I had no savings, no health insurance and no alternative source of income. My stay was illegal so I could not even appeal for assistance from that country. I was 7 months pregnant, my husband was not working and we have another 4 year old child. 3 other children were living in Zimbabwe with my mother who is a widow. I had registered for prenatal checks at a state hospital but that same month it was gazette that all foreigners would be required to pay an exorbitant fee in order to be admitted for maternity health services. I did not know what to do under the circumstances. I traded in all the household property that we had for a paltry sum just to take me back home. I knew I would be able to get free maternity services in the state hospital back home. Just arriving back into the country without preparations was the hardest thing that I did, and my family bore the hardships. We had to squeeze into my mother’s two roomed lodgings with all the children, and my husband went to live with his mother’s family. I have finally managed to give birth to a baby boy but ends cannot meet and all my other children are not in school since last year. We live hand to mouth from the vending business that I found my mother doing and I have since joined her. Life is so complicated and when we get sick from flue and other diseases we resort to traditional remedies such as steaming and herbs.
The majority of women migrant workers who occupy low paying jobs in both the formal and informal sectors are by default excluded from social protections and related insurance schemes. This makes them lose income benefits and other socio-economic safety nets, further hindering their access to health care services, and the situation is worse for unregulated migrants. The cross border bus services thrived so much on the movement of cross border traders in-between countries during the normal times. More than 200, 000 Zimbabweans are on record for having returned home due to the economic fallout imposed by Covid-19 on their host countries (IOM, 2019).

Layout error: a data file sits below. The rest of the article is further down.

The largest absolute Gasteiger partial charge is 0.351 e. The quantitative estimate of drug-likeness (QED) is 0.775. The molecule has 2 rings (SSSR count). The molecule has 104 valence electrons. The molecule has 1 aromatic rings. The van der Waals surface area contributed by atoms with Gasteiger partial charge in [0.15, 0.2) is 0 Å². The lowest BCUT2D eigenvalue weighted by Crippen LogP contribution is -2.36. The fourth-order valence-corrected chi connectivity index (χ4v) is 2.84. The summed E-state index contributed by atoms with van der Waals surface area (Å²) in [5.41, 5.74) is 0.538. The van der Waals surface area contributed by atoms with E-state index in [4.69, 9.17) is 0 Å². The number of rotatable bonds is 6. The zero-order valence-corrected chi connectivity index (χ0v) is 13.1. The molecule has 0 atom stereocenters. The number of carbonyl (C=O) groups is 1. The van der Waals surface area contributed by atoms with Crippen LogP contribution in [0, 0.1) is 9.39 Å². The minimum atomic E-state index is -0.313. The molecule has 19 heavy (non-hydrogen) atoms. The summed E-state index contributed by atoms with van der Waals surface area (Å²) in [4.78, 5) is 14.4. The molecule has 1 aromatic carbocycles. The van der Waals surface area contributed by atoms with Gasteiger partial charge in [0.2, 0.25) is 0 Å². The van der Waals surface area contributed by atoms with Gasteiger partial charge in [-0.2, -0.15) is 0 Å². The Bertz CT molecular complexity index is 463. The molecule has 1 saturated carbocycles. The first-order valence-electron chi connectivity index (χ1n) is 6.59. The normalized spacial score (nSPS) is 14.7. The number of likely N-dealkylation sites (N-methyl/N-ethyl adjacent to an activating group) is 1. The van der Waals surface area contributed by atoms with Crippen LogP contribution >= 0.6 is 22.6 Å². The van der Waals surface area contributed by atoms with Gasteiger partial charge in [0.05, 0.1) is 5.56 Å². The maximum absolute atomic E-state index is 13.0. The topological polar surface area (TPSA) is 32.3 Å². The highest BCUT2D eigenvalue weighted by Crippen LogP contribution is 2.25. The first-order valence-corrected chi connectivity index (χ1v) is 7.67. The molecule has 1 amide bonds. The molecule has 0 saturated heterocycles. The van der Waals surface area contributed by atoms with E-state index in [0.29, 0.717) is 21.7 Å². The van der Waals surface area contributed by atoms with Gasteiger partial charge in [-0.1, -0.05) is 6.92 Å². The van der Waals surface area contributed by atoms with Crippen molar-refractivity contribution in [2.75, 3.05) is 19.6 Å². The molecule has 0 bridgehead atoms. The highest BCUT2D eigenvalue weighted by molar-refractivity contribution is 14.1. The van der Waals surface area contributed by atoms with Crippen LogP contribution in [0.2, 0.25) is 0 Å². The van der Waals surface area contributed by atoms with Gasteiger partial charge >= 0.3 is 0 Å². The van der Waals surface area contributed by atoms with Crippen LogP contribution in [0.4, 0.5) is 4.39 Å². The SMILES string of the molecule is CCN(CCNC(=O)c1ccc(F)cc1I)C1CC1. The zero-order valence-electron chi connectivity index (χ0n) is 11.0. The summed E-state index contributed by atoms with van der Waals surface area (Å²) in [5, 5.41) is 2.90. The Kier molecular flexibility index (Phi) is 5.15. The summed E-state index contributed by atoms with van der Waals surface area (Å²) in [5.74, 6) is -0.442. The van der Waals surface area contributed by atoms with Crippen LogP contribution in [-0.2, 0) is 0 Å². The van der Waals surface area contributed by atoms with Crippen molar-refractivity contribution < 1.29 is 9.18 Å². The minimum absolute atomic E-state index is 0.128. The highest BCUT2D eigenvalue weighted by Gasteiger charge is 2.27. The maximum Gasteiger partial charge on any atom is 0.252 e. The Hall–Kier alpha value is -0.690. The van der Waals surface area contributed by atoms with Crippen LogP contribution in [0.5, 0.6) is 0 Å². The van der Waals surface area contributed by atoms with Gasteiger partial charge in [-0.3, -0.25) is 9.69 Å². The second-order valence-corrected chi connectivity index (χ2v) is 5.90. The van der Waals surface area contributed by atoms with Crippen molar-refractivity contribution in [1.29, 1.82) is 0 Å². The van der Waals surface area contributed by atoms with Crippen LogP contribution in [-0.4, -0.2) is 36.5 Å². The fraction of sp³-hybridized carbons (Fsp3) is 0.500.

The reallocation of resources and priorities, including resources for sexual and reproductive health services in host countries during the Covid-19 period is also another women specific challenge, yet the provision of sexual and reproductive health services, including maternal health care and gender-based violence related services, are central to health, rights and well-being of women and girls. The diversion of attention and critical resources away from these provisions may result in exacerbated maternal mortality and morbidity, increased rates of adolescent pregnancies, HIV and sexually transmitted diseases. This challenge was not peculiar to Southern Africa alone, as evidence from Latin America and the Caribbean indicates that an additional 18 million women will lose regular access to modern contraceptives, owing to the prevailing Covid-19 pandemic context (UNDP and UN Women, 2021).
While the most recent World Economic Forum gender gap report projects that it will take an approximate 136 years to close the gender gap, what it means in the face of Covid-19 is that the gains achieved so far in the area of women’s rights since Beijing in 1995 will continue to be rolled backwards. The impacts of Covid-19 have potential to roll back the brittle gains made so far in the area of female labor force participation, and are a double edged sword for female headed households where loss in income equates total loss of livelihoods and financial security (Erasmus, 2020). Prevailing estimates are that lockdown measures have by now affected almost 2.7 billion workers, making up approximately 81% of the world’s workforce (https://www.ilo.org/global/about-the-ilo/newsroom/news/WCMS_740893/lang-en/index.htm). Against this evidence, the International Monetory Fund (IMF) on the other hand highlights a significant contraction of global output in 2020, and that Covid-19 is pushing the world economy towards a global recession which will be strikingly different from past recessions (IMF, 2020).